• OSB1: general purpose boards and boards for interior fittings (including furniture) for use in dry conditions
• OSB2: Load-bearing boards for use in dry conditions
• OSB3: Load-bearing boards for use in humid conditions
• OSB4: heavy-duty load-bearing boards for use in humid conditions.
OSB3 is suitable for a variety of internal and protected external uses including roofing, sarking, flooring, site hoarding and sheathing for external walls, partition walls, internal walls and partitions, spandrel (gable) panels, warm walls, reverse walls and insulated structural panels.
Air and vapour tight OSB panels (classified as OSB3) offer an alternative to air and vapour control layer membranes. The panels are air-and vapour-tight, ensuring airtightness and preventing interstitial condensation within the timber frame structure without a separate membrane.
OSB is made of softwood wood strands such as spruce and pine, wrapped in three layers with a moisture-resistant, formaldehyde-free synthetic resin (bottom, core and top surface) and pressed under high temperature and pressure to form a rigid and dimensional stable wood board. The wood strands are alternately bent by 90 ° to the right angles to the outer layers. This distributes the strength, stiffness and spanning capacity of the finished OSB panels, which are approximately twice as strong in length (major axis) as in width (minor axis).
To address the unpredictable air permeability in conventional OSB, care is taken during production to minimise differences in density and air gaps. Most air and vapour tight OSB panels are accredited by the Passive House Institute (PHI) to achieve maximum air permeability of 0.01m3/(m2h) (PHI Class A).
To overcome inconsistent vapour permeability in OSB, a water vapour-resistant polymer coating coats the inside of the panels. It provides consistently high-water vapour resistance across the panel layer, and its smoothness also guarantees good airtight tape adhesion at panel joints.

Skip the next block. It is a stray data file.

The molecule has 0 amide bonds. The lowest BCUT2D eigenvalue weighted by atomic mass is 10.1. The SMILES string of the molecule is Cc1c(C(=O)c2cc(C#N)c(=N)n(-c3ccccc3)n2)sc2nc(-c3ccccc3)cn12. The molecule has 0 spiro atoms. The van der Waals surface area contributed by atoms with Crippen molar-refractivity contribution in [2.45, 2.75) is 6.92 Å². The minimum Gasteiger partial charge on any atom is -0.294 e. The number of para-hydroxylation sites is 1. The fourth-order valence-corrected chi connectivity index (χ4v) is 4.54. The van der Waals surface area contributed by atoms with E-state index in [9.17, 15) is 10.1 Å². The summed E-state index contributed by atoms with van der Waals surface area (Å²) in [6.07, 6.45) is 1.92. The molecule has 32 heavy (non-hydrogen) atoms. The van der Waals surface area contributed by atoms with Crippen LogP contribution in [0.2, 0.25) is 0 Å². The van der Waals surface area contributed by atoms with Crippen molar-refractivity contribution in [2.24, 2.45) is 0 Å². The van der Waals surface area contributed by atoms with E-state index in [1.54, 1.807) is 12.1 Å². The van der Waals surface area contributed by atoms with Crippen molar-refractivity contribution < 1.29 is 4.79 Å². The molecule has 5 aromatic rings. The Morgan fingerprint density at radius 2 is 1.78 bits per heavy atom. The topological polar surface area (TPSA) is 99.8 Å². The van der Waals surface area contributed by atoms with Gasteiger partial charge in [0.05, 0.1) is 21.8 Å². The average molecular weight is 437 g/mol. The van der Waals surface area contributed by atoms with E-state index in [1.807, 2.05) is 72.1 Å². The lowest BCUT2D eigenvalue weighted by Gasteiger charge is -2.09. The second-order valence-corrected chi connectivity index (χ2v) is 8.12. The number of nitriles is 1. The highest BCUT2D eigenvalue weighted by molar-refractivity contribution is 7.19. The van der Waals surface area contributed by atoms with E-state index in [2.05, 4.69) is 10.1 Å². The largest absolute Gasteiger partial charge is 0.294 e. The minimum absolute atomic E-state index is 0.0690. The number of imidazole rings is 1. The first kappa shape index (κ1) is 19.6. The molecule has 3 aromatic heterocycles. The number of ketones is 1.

TIMBER-FRAME BUILDINGS VAPOUR CONTROL
In timber-frame buildings in cool temperate climates, the hot side (inside) of thermal insulation requires a vapour control layer to prevent excess water vapour from spreading into the building fabric. Warm air contains more water vapour than cold air and has higher vapour pressure. Vapor diffusion transfer occurs when the hot, humid air inside a building migrates (diffuses) through the building fabric to the low vapour pressure cold air (outside). If this vapour transfer is uncontrolled, condensation within the building fabric (interstitial condensation) can occur as moist air cools and vapour condenses on the assembly’s cold side. Therefore, the vapour control layer’s function is to limit the amount of water vapour entering the building fabric.
Air and vapour-tight OSB panels can also help prevent summer condensation by serving as a buffer. Materials made from cellulose fibres are hygroscopic and therefore can absorb and release small amounts of water vapour from the surrounding environment. In the limited number of cases of reverse vapour diffusion, OSB panels can help to prevent condensation within a structure. This is where moisture from a building envelope’s outer leaf is warmed by summer sun and permeates to the cooler inner layers, creating a possible condensation hazard unless managed or planned.
Research into the suitability of OSB panels as the air and vapour barrier in timber-frame structures found that installation reliability was as important as the panels ‘ intrinsic vapour resistance. This was quantified by the Fraunhofer Institute of Building Physics in 1989, when investigating the effect of a 1 mm tear in the plastic vapour control layer. The difference was found to increase vapour transmission from 0.5g/m2 to 800g/m2 (nearly two pints in 24 hours) as vapour was transported by convection and not by diffusion–convection was found to bring 1600 times more moisture into the system. Therefore, it is important for well-insulated buildings ‘ long-term quality that both airtightness and vapour tightness are considered in conjunction at the design stage and that appropriate, fit-for-purpose and approved products are chosen.[/vc_column_text][/vc_column][/vc_row]